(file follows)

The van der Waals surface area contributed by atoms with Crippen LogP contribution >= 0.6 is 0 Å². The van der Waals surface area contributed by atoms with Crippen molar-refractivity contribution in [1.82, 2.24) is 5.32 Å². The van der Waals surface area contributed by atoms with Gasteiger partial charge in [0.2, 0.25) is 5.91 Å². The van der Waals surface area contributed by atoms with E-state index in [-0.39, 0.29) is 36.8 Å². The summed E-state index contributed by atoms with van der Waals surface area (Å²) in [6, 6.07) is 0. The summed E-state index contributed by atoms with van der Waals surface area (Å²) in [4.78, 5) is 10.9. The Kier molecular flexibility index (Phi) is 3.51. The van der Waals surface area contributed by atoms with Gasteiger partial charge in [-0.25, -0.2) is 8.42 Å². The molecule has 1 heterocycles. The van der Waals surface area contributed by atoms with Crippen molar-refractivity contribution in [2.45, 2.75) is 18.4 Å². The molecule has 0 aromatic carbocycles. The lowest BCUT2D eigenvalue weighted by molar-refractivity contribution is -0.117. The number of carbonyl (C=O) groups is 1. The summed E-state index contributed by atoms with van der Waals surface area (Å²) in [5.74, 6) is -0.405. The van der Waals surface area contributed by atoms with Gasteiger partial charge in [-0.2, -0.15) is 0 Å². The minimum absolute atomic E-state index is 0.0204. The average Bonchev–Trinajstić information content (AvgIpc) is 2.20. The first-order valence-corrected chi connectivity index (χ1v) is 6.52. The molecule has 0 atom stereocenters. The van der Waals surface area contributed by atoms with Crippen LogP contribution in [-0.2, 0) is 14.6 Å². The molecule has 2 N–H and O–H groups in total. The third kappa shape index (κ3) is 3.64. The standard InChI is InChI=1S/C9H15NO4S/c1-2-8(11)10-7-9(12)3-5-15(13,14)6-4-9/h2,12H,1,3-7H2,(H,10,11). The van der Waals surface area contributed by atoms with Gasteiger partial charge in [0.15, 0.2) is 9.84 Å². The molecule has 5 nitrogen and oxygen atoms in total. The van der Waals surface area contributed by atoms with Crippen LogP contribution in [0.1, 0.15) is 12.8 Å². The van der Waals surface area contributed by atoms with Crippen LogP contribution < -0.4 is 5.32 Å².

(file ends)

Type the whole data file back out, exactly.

The van der Waals surface area contributed by atoms with Crippen LogP contribution >= 0.6 is 0 Å². The van der Waals surface area contributed by atoms with Crippen molar-refractivity contribution in [1.82, 2.24) is 5.32 Å². The van der Waals surface area contributed by atoms with Gasteiger partial charge in [0.2, 0.25) is 5.91 Å². The van der Waals surface area contributed by atoms with E-state index in [-0.39, 0.29) is 36.8 Å². The summed E-state index contributed by atoms with van der Waals surface area (Å²) in [6, 6.07) is 0. The summed E-state index contributed by atoms with van der Waals surface area (Å²) in [4.78, 5) is 10.9. The Kier molecular flexibility index (Phi) is 3.51. The van der Waals surface area contributed by atoms with Gasteiger partial charge in [-0.25, -0.2) is 8.42 Å². The molecule has 1 heterocycles. The van der Waals surface area contributed by atoms with Crippen molar-refractivity contribution in [2.45, 2.75) is 18.4 Å². The molecule has 0 aromatic carbocycles. The lowest BCUT2D eigenvalue weighted by molar-refractivity contribution is -0.117. The number of carbonyl (C=O) groups is 1. The summed E-state index contributed by atoms with van der Waals surface area (Å²) in [5.74, 6) is -0.405. The van der Waals surface area contributed by atoms with Gasteiger partial charge in [-0.2, -0.15) is 0 Å². The minimum absolute atomic E-state index is 0.0204. The average Bonchev–Trinajstić information content (AvgIpc) is 2.20. The first-order valence-corrected chi connectivity index (χ1v) is 6.52. The molecule has 0 atom stereocenters. The van der Waals surface area contributed by atoms with Crippen LogP contribution in [-0.2, 0) is 14.6 Å². The molecule has 2 N–H and O–H groups in total. The third kappa shape index (κ3) is 3.64. The standard InChI is InChI=1S/C9H15NO4S/c1-2-8(11)10-7-9(12)3-5-15(13,14)6-4-9/h2,12H,1,3-7H2,(H,10,11). The van der Waals surface area contributed by atoms with Gasteiger partial charge in [0.15, 0.2) is 9.84 Å². The molecule has 5 nitrogen and oxygen atoms in total. The van der Waals surface area contributed by atoms with Crippen LogP contribution in [0.1, 0.15) is 12.8 Å². The van der Waals surface area contributed by atoms with Crippen LogP contribution < -0.4 is 5.32 Å².